Wal-Mart is not the only area retailer feeling the effects of the opioid epidemic.
A spokeswoman for the National Retail Federation said the trade group does not comment on “business decisions that one individual member makes.” She referred to the NRF's latest return fraud report from 2015.
The report, which focused on return fraud during the Christmas holiday season, said fraudulent activity is on the increase and costs retailers an estimated $2.2 billion a year.
“While technology has played a significant role in deterring many in-person fraudulent transactions that would have otherwise gone unseen, there is little that can be done to prevent a determined criminal who will find a loophole one way or another,” said Bob Moraca, NRF vice president of Loss Prevention. “When it comes to retail fraud, retailers can build taller walls, but criminals continue to find taller ladders.”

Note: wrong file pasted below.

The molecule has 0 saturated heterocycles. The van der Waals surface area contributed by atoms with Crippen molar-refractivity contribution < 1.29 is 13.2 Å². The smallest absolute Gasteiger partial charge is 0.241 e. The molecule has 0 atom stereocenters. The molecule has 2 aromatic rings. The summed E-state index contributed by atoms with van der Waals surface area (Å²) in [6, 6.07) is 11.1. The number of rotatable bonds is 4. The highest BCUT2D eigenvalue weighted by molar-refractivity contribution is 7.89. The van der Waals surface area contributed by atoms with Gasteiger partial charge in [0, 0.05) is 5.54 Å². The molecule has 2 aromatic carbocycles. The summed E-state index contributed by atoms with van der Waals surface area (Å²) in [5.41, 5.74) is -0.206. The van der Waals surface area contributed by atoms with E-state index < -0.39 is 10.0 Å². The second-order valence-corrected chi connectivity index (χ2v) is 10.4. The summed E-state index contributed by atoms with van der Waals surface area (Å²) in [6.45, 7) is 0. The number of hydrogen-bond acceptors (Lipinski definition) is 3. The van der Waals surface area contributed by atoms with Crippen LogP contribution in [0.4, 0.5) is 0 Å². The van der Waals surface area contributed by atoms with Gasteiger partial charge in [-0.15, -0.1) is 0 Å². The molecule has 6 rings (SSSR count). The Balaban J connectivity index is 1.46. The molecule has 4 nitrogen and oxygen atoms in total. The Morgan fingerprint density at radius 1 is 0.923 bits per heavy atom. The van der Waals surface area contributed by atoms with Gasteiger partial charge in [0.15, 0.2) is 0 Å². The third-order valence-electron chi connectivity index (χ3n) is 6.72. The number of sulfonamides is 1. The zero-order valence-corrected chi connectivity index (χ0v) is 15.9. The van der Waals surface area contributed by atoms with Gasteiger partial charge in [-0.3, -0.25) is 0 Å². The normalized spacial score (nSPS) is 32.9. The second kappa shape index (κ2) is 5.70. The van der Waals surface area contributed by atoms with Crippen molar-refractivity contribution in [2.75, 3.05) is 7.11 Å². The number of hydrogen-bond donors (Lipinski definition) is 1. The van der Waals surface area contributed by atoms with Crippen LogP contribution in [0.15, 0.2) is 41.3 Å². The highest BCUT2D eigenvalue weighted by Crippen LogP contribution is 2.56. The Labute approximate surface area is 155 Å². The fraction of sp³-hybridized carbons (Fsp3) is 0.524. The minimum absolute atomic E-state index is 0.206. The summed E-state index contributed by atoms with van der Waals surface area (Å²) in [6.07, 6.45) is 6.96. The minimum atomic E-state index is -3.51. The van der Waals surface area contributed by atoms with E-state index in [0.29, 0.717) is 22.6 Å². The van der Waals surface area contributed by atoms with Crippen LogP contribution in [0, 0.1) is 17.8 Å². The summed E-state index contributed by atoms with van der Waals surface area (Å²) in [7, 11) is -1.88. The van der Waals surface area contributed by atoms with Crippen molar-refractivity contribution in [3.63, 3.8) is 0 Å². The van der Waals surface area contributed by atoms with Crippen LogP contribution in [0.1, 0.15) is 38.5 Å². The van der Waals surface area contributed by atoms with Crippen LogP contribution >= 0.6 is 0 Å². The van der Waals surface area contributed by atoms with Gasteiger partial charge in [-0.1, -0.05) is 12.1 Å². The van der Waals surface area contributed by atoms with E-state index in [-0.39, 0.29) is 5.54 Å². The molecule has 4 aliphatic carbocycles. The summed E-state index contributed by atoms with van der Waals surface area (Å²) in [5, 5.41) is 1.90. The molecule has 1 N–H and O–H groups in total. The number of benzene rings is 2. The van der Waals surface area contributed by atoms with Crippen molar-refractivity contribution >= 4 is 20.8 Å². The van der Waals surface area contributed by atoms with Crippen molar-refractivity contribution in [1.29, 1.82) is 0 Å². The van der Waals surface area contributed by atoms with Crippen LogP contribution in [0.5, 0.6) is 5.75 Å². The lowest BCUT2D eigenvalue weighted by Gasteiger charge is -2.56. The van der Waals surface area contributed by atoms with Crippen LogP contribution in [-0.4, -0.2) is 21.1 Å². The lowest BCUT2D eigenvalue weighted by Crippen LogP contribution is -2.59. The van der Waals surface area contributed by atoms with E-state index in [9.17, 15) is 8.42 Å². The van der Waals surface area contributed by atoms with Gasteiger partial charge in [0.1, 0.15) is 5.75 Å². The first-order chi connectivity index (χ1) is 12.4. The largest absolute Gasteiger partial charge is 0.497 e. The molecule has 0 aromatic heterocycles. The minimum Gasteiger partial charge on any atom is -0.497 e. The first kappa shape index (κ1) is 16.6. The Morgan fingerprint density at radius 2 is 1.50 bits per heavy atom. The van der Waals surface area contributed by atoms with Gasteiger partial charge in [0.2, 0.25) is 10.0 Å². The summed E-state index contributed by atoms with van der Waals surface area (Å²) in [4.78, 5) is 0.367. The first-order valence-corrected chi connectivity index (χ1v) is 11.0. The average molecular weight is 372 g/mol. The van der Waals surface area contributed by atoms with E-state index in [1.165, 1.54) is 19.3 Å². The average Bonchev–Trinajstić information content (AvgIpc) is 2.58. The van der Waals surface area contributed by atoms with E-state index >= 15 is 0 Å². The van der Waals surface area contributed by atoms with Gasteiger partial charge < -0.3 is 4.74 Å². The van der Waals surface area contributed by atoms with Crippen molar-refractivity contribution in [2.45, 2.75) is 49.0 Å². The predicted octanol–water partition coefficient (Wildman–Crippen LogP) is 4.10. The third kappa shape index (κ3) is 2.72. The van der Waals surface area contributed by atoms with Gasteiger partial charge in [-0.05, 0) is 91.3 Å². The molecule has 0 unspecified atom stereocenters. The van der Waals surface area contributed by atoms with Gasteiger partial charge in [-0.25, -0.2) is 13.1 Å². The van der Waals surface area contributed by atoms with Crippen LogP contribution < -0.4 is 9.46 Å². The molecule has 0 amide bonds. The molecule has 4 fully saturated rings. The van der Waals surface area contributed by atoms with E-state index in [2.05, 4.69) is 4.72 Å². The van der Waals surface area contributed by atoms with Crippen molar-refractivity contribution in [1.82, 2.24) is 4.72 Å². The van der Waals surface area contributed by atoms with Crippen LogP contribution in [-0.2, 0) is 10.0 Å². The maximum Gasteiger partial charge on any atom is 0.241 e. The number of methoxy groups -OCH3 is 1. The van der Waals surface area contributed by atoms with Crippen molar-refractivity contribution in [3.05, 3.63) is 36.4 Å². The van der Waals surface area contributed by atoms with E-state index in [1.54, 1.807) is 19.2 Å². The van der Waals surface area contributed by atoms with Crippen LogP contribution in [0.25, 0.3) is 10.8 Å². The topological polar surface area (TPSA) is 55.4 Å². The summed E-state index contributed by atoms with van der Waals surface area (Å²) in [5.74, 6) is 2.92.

At the time Bilik-DeFazio raised the issue with Shapiro, the attorney general said she had a good point but that he defers on such matters to local law enforcement.
Westmoreland County District Attorney John Peck said he is not aware of the situation with Wal-Mart, but he acknowledged that drug habits often are funded by retail thefts and fraudulent returns.
“With some of these large stores, it's tempting to commit thefts and simply turn the product that was stolen into cash. … That has been fairly commonplace for a number of years, contemporaneous with the opioid epidemic we're experiencing,” Peck said.
Peck said the issue is one for store security.
“They've got their hands full. They have a difficult job,” he said.
Tim Phillips, director of the Westmoreland County Drug Overdose Task Force, said Bilik-DeFazio's criticism rings true.
“I'm not sure what the solution is,” he said. “I think on a corporate level that needs to be addressed by Wal-Mart.”
Bilik-DeFazio said simply requiring a receipt would make a difference.
“Wal-Mart's got to change with the times,” she said. “I would love to have them sit down at the table with us and look at maybe changing some policies.”
Stephen Huba is a Tribune-Review staff writer.